On any Android phone, here's how it works. Connect it to a USB cable and to any PC, drag and drop just like a flash drive. Now get on with your life because you have more important things to do.
You see, Mr Jobs, while your method does indeed work, it's f*cking meaningless if it costs you half a day or more.
People don't like being lied too, even Apple loyalists.
Steve Jobs like to make sh*t up. You might remember in recent weeks Steve Jobs took advantage of some beta testing charts posted by Tweetdeck developers, on which they displayed a large range of Android devices that their Twitter client works on. Here it is in case you missed it. Jobs like to play the 'fragmentation' card, which basically means he reckons developing for Android is insanely difficult given there are so many versions that need to be supported.
If you looked at those charts just now you can see there are more than a hundred different versions of Android and more than double that of handsets, all of which Tweetdeck just worked (there's that phrase again, but this time it has meaning). The Tweetdeck devs stated:
"From our perspective it's pretty cool to have our app work on such a wide variety of devices and Android OS variations."
Steve Jobs saw this as an opportunity to try and inject more propaganda outside the Apple ecosystem, when he said that the Tweetdeck developers have had to contend with the "daunting challenge" of making their app work across so so many varying versions of Android. Luckily the Tweetdeck developers also recognise BS when they see it. They set the record straight with :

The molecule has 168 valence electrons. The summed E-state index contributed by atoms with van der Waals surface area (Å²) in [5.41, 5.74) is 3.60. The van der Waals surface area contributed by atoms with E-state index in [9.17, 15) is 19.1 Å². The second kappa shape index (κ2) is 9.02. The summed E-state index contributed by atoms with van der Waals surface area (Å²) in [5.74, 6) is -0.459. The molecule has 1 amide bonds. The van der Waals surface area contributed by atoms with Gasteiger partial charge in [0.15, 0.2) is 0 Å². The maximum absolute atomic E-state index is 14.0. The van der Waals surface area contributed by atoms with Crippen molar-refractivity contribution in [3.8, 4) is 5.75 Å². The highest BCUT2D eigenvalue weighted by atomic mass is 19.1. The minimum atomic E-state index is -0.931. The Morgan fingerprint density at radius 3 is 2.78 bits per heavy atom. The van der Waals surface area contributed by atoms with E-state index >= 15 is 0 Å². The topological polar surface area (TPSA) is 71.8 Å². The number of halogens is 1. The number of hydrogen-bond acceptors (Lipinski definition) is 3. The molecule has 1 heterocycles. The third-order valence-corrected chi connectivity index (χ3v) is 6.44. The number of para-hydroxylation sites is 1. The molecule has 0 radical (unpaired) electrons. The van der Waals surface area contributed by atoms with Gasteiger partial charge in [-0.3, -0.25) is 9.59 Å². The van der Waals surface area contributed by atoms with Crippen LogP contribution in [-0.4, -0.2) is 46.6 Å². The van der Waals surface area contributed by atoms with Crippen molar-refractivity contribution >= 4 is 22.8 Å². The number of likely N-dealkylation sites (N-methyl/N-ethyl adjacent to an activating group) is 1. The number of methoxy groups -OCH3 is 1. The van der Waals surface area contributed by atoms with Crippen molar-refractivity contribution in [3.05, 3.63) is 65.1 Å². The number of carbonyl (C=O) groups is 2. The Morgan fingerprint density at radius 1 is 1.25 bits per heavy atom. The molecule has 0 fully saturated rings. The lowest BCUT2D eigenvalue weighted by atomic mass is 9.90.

"Did we at any point say it was a nightmare developing on Android? Errr nope, no we didn't. It wasn't."
...and to end the fragmentation argument once and for all:
"We only have 2 guys developing on Android TweetDeck so that shows how small an issue fragmentation is"
Essentially, the iPhones future is being directed by a man who likes to manipulate facts, or in this case completely make up facts, just so he can buy more turtle necks.
People like features
I'm not market research expert, but I think there's a good reason why so many handset makers include cameras, expandable storage, removable batteries and more. People like that stuff. But the iPad, which runs IOS (the exact same OS as the iPhone) doesn't have any of it. Why? For some unknown reason in the Apple ecosystem these things are considered too luxurious, even though they've existed in even very basic mobile devices for years.
The biggest complaint I've heard from iPad users (apart from the enormous 'un-portable' size) is the lack of a camera. I can only guess that, and there might be some truth to this, that Steve Jobs thinks iPhone users will make up the large majority of iPad users, and they already have a camera on their iPhone.
In any event, I think Steve Jobs is still trying to sell you what he wants in a mobile device, not what you want. It makes sense though, doesn't it? After al he applies that exact mantra to the app store, which will not approve any app that doesn't fit his personal moral code.
I'm a firm believer that people are slowly starting to get switched on to their real mobile needs. My only guess to why this is happening is because when you're locked into a contract for 18 - 24 months you have plenty of time to think about all those cool 'features' you don't have or that handset that just doesn't do what you need it to do.